Third- A police force is required to suppress disorder and secure the enforcing of the ordinances of the city and the laws of the state. We are guardians of an important interest in the state and it is justly due to our generous patron that we should execute our guardianship faithfully and secure to our city a reputation as being a model town in all that relates to morality, sobriety and orderly conduct. There is no interest in the City that requires our fostering care to a greater extent than that connected to the University. Our future prosperity or ruin will turn upon the success or ruin of that institution. The committee have been informed and believe that the burden of the complaint of the Committee of the Legislature that visited us last winter was the moral tone of public sentiment in our midst, as was shown by the great number of saloons, billiard and gambling rooms and the riot and disorder that prevailed and was reported to prevail on our streets during the night and far into the morning.

Fourth-Other cities in our State of far less pretensions than that of our own, support an efficient police force and consider it a necessary element for their protection.

Fifth-Your committee is of the opinion that the revenue derived from the tax on billiard tables and saloons and the fines imposed for the violations of ordinances will be sufficient to nearly, if not quite, support the police force, recommended and these sources of disorder may thus be made to pay for their own regulation and control. They therefore recommend the passage of the ordinances and resolutions.”

This ordinance was passed, thus establishing the Ann Arbor Police Department. I. H. Peebels was appointed marshal by council, making him the first chief of police. Appointed as patrolmen were Jermiah Peek, Erastus LeSuer, Joseph Preston, Edwin Gidley and Warren Hamilton. The date of these hires were November 6, 1871. The pay for the marshal was $2.25 a day and for the officers it was $2.00.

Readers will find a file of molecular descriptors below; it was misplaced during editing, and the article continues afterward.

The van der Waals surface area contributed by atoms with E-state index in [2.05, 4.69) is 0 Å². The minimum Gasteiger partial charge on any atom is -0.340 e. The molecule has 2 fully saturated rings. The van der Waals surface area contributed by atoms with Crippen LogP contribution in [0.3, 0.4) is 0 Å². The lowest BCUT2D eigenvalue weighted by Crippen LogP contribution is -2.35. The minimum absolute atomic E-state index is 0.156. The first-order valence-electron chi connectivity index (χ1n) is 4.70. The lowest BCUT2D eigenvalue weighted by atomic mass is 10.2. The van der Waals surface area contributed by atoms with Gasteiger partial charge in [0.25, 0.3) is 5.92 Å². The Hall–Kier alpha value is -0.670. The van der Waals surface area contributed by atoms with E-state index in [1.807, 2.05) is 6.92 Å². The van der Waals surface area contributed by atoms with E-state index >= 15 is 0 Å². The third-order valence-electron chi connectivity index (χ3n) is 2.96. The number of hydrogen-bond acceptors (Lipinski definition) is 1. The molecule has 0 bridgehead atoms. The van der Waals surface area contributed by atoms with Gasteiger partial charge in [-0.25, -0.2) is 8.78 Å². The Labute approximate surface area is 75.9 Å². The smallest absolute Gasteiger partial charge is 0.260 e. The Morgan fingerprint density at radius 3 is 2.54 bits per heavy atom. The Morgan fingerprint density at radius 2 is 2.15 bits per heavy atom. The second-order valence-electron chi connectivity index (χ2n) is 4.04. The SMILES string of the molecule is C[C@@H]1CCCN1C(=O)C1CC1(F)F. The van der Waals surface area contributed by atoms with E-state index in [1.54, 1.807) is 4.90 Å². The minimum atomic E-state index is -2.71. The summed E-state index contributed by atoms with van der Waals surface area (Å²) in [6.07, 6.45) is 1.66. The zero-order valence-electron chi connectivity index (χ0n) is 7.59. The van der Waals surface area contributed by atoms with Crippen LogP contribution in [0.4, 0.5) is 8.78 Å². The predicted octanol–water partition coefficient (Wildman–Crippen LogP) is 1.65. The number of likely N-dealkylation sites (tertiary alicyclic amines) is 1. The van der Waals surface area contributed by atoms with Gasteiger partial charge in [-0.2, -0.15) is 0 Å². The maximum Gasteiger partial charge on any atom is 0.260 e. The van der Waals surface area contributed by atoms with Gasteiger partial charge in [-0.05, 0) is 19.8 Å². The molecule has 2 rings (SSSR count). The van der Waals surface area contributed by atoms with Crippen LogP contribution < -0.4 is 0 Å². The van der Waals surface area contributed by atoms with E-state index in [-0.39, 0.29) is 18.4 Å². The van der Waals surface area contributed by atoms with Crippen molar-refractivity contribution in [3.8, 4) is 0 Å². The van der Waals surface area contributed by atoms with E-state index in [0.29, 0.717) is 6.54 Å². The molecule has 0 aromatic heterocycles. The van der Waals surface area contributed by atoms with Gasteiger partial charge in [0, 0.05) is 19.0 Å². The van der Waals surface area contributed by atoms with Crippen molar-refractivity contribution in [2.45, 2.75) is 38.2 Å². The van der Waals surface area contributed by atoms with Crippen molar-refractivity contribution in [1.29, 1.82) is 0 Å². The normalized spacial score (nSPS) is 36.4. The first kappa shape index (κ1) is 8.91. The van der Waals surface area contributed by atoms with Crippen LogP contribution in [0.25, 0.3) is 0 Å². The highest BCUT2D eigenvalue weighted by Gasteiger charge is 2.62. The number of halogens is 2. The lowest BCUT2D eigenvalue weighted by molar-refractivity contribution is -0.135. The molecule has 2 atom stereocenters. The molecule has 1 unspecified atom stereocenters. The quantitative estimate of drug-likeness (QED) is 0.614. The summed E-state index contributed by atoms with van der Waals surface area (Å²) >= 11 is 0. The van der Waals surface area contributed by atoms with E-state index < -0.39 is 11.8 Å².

The city then established an ordinance to regulate “the Police of the City of Ann Arbor.” This ordinance was as follows;

Section One: A police of the City of Ann Arbor are hereby organized to consist of the Marshall of Ann Arbor who shall be the Chief of Police and such number of policemen as the Common Council shall from time to time be resolution determined.

Section Two: The policemen shall be appointed by the Marshall, with the advice and consent of the City Council.

Section Three: Any policemen may be suspended from duty or removed from office by the Council at any time, when in their opinions, there shall be reasonable cause to do so.

Section Four: It shall be the duty of the Police Chief, in emergency, alarm or public danger and whenever in their opinion the public good shall so require, to appoint such number of special policemen for temporary duty as they shall deem expedient.

Section Five: It shall be the duty of all persons in Ann Arbor, when called upon by any member of the police, promptly to aid and assist him in the execution of his duties.

Section Six: Every person arrested during the day, if practical, will be taken before the justice of the peace. If such an arrest is made at night or on Sunday, the person shall be lodged in the Washtenaw County Jail until he or she can be brought before the justice of the peace.

Section Seven: It shall be the duty of the Chief of Police to see that the laws of the state and ordinances of the City and rules and regulations of the Council are duly enforced throughout the City.

Section Eight: The Chief of Police shall have power to promulgate such orders to the policemen as he may deem proper and it shall be the duty of the policemen to render to him and his orders implicit obedience, but such orders shall be in writing and in conformity to the law and to rules and regulations of the Council.

While this ordinance is more than 100 years old, it clearly established that the council wanted a police department that was a professional one.